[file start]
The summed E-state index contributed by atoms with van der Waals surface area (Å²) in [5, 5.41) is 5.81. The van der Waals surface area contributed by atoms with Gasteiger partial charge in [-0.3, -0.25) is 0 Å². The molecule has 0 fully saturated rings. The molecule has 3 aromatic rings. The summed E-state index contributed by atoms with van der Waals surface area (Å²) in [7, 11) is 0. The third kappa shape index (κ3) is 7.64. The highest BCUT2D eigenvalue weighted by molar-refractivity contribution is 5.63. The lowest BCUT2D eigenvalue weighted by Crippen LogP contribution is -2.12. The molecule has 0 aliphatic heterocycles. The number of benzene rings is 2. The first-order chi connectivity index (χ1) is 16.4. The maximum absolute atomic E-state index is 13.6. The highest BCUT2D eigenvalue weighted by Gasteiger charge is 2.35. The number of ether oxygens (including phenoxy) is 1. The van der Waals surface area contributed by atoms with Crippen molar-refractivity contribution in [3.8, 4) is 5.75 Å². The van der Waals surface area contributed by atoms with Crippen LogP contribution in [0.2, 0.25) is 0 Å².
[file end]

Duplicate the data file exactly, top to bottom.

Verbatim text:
The summed E-state index contributed by atoms with van der Waals surface area (Å²) in [5, 5.41) is 5.81. The van der Waals surface area contributed by atoms with Gasteiger partial charge in [-0.3, -0.25) is 0 Å². The molecule has 0 fully saturated rings. The molecule has 3 aromatic rings. The summed E-state index contributed by atoms with van der Waals surface area (Å²) in [7, 11) is 0. The third kappa shape index (κ3) is 7.64. The highest BCUT2D eigenvalue weighted by molar-refractivity contribution is 5.63. The lowest BCUT2D eigenvalue weighted by Crippen LogP contribution is -2.12. The molecule has 0 aliphatic heterocycles. The number of benzene rings is 2. The first-order chi connectivity index (χ1) is 16.4. The maximum absolute atomic E-state index is 13.6. The highest BCUT2D eigenvalue weighted by Gasteiger charge is 2.35. The number of ether oxygens (including phenoxy) is 1. The van der Waals surface area contributed by atoms with Crippen molar-refractivity contribution in [3.8, 4) is 5.75 Å². The van der Waals surface area contributed by atoms with Crippen LogP contribution in [0.2, 0.25) is 0 Å².